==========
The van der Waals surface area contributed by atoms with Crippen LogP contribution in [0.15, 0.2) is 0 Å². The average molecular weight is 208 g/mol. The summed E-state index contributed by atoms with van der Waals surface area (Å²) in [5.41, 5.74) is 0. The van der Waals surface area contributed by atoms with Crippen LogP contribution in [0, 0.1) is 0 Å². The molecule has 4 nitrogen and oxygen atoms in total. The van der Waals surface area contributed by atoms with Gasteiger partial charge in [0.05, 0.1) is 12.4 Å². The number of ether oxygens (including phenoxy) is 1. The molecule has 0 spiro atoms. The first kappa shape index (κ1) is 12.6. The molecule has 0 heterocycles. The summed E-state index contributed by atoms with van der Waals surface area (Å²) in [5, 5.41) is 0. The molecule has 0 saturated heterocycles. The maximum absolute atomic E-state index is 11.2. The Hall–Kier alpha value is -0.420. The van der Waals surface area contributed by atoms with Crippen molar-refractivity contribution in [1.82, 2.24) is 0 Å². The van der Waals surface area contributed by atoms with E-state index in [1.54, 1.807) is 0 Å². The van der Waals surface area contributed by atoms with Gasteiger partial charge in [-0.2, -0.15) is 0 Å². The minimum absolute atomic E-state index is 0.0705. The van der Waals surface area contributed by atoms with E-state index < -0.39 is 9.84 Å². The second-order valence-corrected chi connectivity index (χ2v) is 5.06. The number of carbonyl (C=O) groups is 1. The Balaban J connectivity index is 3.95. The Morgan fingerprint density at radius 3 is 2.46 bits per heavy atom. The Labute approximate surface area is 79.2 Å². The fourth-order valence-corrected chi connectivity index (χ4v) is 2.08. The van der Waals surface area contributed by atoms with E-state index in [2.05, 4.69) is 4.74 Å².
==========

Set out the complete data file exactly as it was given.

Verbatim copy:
The van der Waals surface area contributed by atoms with Crippen LogP contribution in [0.15, 0.2) is 0 Å². The average molecular weight is 208 g/mol. The summed E-state index contributed by atoms with van der Waals surface area (Å²) in [5.41, 5.74) is 0. The van der Waals surface area contributed by atoms with Crippen LogP contribution in [0, 0.1) is 0 Å². The molecule has 4 nitrogen and oxygen atoms in total. The van der Waals surface area contributed by atoms with Gasteiger partial charge in [0.05, 0.1) is 12.4 Å². The number of ether oxygens (including phenoxy) is 1. The molecule has 0 spiro atoms. The first kappa shape index (κ1) is 12.6. The molecule has 0 heterocycles. The summed E-state index contributed by atoms with van der Waals surface area (Å²) in [5, 5.41) is 0. The molecule has 0 saturated heterocycles. The maximum absolute atomic E-state index is 11.2. The Hall–Kier alpha value is -0.420. The van der Waals surface area contributed by atoms with Crippen molar-refractivity contribution in [1.82, 2.24) is 0 Å². The van der Waals surface area contributed by atoms with E-state index in [1.54, 1.807) is 0 Å². The van der Waals surface area contributed by atoms with Gasteiger partial charge in [-0.2, -0.15) is 0 Å². The minimum absolute atomic E-state index is 0.0705. The van der Waals surface area contributed by atoms with E-state index < -0.39 is 9.84 Å². The second-order valence-corrected chi connectivity index (χ2v) is 5.06. The number of carbonyl (C=O) groups is 1. The Balaban J connectivity index is 3.95. The Morgan fingerprint density at radius 3 is 2.46 bits per heavy atom. The Labute approximate surface area is 79.2 Å². The fourth-order valence-corrected chi connectivity index (χ4v) is 2.08. The van der Waals surface area contributed by atoms with E-state index in [2.05, 4.69) is 4.74 Å².